(Jonathan Dwyer is one of scores of players who passed through Georgia Tech thanks to Giff Smith.)
There were no pictures of Giff Smith in the image bank, which is probably the way it should be for a defensive line coach, even at an ACC school.
But the problems for Georgia Tech are twofold:
- He was also Tech's recruiting coordinator.
- He's not Tech's recruiting coordinator anymore. Chan Gailey just hired him away .
Remember that puff piece I just wrote on Al Groh coming in and making an immediate impact on Georgia Tech's recruiting efforts? Forget it.
All that talk about solidifying a solid class in 2010? Unimportant now.
Giff Smith was with the Jackets for six years, and he earned for himself a solid reputation as a recruiter. He was raised in Mableton and played at Pebblebrook High School. He's worked for Tech, Georgia Southern, and UGA, a man of his home state through and through.
In charge of recruiting since 2006, Smith was responsible for classes that brought players like Dwyer, Josh Nesbitt, Demaryius Thomas, and Derrick Morgan to the Flats. His crowning jewel was the heralded 2007 class, but he's quietly kept solid recruiting momentum over Paul Johnson's first two years, and as the AJC's Mark Bradley points out, Georgia Tech was setting up for a really pretty haul in 2011.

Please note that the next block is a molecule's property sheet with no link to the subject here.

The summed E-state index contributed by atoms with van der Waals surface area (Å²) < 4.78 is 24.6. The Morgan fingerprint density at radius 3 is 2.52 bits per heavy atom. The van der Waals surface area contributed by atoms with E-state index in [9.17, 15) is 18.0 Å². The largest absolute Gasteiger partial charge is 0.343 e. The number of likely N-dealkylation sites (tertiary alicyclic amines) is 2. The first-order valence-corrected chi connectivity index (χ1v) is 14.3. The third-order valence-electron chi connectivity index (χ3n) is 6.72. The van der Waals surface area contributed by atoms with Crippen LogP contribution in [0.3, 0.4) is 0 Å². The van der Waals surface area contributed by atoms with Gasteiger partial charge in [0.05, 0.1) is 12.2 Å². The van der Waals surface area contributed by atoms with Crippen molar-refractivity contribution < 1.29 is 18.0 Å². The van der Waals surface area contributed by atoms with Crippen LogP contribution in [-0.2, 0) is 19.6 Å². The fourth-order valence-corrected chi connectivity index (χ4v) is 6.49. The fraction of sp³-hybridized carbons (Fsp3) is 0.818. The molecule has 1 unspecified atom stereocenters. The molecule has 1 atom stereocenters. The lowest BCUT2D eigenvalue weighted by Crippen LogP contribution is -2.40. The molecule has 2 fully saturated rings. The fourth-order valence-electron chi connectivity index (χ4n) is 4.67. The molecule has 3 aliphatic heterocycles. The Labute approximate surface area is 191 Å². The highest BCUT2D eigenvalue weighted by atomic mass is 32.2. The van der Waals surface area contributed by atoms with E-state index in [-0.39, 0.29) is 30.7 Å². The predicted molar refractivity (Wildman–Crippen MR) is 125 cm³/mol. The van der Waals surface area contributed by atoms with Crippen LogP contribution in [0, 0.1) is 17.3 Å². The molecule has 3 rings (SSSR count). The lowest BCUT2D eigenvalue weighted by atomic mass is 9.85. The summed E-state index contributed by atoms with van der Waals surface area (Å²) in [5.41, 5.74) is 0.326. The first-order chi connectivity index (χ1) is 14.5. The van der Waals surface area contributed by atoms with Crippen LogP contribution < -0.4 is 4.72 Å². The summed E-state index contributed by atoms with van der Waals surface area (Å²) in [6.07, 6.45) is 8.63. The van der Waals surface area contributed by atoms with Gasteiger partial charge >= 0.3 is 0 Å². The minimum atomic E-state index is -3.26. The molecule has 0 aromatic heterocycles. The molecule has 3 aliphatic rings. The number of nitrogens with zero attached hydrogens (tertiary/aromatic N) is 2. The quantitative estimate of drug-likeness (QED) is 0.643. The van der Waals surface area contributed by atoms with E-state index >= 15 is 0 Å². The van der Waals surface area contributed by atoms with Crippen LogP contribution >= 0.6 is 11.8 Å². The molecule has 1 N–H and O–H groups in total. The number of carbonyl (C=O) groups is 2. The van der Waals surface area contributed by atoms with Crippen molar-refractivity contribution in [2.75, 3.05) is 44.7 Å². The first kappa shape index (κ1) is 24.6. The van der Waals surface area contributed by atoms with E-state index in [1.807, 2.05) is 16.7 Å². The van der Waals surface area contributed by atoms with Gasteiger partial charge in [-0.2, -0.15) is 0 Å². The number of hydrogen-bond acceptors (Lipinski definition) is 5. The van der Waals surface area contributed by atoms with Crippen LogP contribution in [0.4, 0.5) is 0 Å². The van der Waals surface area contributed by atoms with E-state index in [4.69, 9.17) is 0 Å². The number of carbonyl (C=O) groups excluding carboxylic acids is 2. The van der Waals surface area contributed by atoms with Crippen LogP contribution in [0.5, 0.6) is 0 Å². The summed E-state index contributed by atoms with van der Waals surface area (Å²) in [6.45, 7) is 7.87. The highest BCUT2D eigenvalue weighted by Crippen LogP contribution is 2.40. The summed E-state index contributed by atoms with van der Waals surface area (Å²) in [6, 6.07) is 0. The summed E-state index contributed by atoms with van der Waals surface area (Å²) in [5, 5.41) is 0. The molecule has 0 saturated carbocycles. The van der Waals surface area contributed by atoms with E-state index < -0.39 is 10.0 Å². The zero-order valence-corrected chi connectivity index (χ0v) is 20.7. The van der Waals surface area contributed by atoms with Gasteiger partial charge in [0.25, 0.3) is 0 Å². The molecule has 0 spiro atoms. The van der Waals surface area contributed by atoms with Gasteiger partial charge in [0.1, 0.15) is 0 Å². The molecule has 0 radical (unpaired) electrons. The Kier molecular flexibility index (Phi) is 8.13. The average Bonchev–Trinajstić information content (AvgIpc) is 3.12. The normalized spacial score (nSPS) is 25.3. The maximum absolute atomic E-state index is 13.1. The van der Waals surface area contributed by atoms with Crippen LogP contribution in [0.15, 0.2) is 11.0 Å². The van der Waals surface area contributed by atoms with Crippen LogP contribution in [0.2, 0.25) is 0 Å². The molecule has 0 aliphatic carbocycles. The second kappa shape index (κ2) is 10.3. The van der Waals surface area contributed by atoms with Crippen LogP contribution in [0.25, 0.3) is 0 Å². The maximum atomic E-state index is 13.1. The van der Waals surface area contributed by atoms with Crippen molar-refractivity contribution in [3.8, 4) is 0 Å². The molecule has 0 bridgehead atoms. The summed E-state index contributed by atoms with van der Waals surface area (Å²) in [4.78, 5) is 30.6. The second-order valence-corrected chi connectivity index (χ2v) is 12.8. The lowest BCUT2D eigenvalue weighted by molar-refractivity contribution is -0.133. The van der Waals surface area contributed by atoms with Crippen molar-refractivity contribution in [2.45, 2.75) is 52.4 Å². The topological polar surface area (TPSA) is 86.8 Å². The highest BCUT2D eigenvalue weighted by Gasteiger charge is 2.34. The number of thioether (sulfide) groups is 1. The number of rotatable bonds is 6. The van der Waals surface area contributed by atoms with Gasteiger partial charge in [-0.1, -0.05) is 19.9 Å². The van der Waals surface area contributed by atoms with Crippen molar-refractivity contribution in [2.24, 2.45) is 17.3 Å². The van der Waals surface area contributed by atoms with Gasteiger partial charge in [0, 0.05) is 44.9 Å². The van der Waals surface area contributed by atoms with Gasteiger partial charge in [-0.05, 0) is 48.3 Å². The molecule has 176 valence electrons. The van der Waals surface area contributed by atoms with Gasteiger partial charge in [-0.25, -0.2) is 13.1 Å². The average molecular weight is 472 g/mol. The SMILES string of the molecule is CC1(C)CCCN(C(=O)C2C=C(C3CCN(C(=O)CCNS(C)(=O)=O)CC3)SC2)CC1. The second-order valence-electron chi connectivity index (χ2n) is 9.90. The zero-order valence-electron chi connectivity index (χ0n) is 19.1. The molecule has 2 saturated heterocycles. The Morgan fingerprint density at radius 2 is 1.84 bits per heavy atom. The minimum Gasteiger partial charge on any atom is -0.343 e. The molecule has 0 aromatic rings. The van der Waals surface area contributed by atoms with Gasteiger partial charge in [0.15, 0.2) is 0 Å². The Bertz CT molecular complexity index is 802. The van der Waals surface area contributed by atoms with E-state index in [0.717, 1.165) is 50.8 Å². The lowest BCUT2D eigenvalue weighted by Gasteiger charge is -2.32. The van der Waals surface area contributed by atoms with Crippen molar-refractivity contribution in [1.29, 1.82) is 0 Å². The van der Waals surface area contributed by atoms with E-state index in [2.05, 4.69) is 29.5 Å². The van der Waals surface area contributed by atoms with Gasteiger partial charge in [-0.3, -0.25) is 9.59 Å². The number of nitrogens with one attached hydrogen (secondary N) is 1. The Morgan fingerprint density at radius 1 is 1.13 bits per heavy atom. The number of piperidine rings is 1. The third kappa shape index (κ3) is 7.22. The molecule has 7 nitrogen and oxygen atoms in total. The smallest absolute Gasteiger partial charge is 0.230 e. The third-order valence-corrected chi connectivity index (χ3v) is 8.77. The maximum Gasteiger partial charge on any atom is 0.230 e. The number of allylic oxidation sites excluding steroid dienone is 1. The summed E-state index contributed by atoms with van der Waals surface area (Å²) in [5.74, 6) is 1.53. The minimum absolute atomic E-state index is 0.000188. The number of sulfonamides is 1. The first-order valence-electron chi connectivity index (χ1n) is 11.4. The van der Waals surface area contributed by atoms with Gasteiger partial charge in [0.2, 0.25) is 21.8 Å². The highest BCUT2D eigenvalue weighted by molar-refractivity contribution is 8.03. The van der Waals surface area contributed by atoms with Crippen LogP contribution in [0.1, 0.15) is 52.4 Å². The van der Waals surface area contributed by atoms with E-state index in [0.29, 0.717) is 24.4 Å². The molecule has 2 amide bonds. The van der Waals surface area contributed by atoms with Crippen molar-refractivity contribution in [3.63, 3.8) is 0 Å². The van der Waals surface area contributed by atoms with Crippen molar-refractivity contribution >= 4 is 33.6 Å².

Now that's up in smoke and Gailey has again found a way to haunt the Yellow Jacket faithful.
Like it or not, recruits commit to people much moreso now than they commit to schools. Personal relationships and a necessary comfort level rule the recruiting scene in a time when a player's every action is magnified to unprecedented levels.
Losing Smith, no matter the reason, burns those bridges. Perhaps not beyond the point of repair, but now it's on Johnson and his staff to simultaneously strengthen those relationships and find someone who can successfully carry on what Smith built in Atlanta.
The departures of Dwyer, Morgan, Thomas, and Morgan Burnett were blows, but expected.
And replacing Dave Wommack with Al Groh is an obvious upgrade from any angle.
But recruiting is so important in college football, and now Johnson is faced with yet another challenge to meet. How he answers this one could decide the course of his program for the next four or five years—or beyond.